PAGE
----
digital-only art museum'

There are 520 computers, 470 projectors, an overwhelming scale and a completely new world characterised by complex and three-dimensional space 

- Toshiyuki Inoko, teamLab founder

“Currently, there aren’t any digital-only art museums,” teamLab founder Toshiyuki Inoko told CLADglobal. “We wanted to create an exhibition that delivers a borderless artwork world, and figured we needed to establish a museum in order to make that happen.

Art collective teamLab will open a unique Digital Art Museum on Thursday

Then there is the altogether different proposition put forth by experimental Japanese art collective, teamLab. Comprised of self-described "ultra-technologists" -- which includes designers, computer scientists, engineers and programmers -- the group, in collaboration with Tokyo-based urban developer Mori Building, plans to open a 107,000 square-foot museum (10,000 square meters) in Tokyo covered entirely with digital works.

continue reading

What to learn more?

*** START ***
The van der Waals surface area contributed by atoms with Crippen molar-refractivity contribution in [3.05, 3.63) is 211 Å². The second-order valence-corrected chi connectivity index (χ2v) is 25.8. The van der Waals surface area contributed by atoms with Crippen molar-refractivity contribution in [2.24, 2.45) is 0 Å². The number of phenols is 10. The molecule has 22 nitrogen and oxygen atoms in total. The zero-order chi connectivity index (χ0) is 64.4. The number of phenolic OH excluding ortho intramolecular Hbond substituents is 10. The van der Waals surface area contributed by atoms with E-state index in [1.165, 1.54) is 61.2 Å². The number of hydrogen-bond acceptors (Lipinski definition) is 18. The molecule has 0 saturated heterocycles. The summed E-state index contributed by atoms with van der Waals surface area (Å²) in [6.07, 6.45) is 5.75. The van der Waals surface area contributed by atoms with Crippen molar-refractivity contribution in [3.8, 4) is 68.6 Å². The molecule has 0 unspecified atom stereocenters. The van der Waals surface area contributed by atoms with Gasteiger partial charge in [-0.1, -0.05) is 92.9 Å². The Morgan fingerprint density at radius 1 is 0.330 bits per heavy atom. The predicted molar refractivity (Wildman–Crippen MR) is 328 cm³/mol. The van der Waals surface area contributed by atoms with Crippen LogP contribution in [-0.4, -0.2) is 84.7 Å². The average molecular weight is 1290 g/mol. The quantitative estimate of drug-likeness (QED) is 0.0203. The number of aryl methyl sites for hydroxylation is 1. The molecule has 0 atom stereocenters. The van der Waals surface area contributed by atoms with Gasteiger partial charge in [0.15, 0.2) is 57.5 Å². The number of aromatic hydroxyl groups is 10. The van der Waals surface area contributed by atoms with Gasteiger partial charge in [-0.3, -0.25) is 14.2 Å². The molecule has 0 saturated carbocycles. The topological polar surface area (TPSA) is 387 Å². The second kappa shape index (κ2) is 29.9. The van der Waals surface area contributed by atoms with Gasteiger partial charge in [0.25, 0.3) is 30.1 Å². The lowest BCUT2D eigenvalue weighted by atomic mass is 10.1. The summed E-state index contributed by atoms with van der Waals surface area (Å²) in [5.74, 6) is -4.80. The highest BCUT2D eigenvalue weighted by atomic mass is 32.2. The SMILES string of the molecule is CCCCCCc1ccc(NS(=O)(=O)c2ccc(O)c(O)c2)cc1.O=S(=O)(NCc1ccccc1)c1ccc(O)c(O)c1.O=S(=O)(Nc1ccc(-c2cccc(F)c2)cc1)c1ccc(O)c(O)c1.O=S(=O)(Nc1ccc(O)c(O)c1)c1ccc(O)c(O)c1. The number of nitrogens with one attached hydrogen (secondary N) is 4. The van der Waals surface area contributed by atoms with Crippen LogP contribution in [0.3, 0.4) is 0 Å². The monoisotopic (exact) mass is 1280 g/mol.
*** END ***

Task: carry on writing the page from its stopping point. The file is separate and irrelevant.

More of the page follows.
“Future Park” is designed for children. The park has kids interact with the art through various games and activities, such as an aquarium teeming with digital fish designed by the kids themselves and a musical wall that plays sounds upon touch. The activities are designed to help expand the imagination and teach scientific concepts. 

'Ultra-technologists' to open digital-only museum in Tokyo

Then there is the altogether different proposition put forth by experimental Japanese art collective, teamLab. Comprised of self-described "ultra-technologists" -- which includes designers, computer scientists, engineers and programmers -- the group, in collaboration with Tokyo-based urban developer Mori Building, plans to open a 107,000 square-foot museum (10,000 square meters) in Tokyo covered entirely with digital works.

continue reading

Touch digital birds, sip flower tea and more at the world’s largest digital art museum

With over 107,000 square feet of space, the museum has 50 interactive displays that blend into one another over five different zones. The exhibit’s “borderless” name encourages breaking down barriers – barriers between one piece of art and another, art and its visitors, and one person and another

The second zone is the “Athletics Forest,” a zone intended to train the brain’s spatial recognition abilities and get people moving, according to teamLab. The space has visitors climbing on flashing poles, bouncing on a trampoline through a galaxy simulation and balancing on hanging boards that dangle in a show of colorful lights. 

Interactive, Digital Art Museum Opens in Tokyo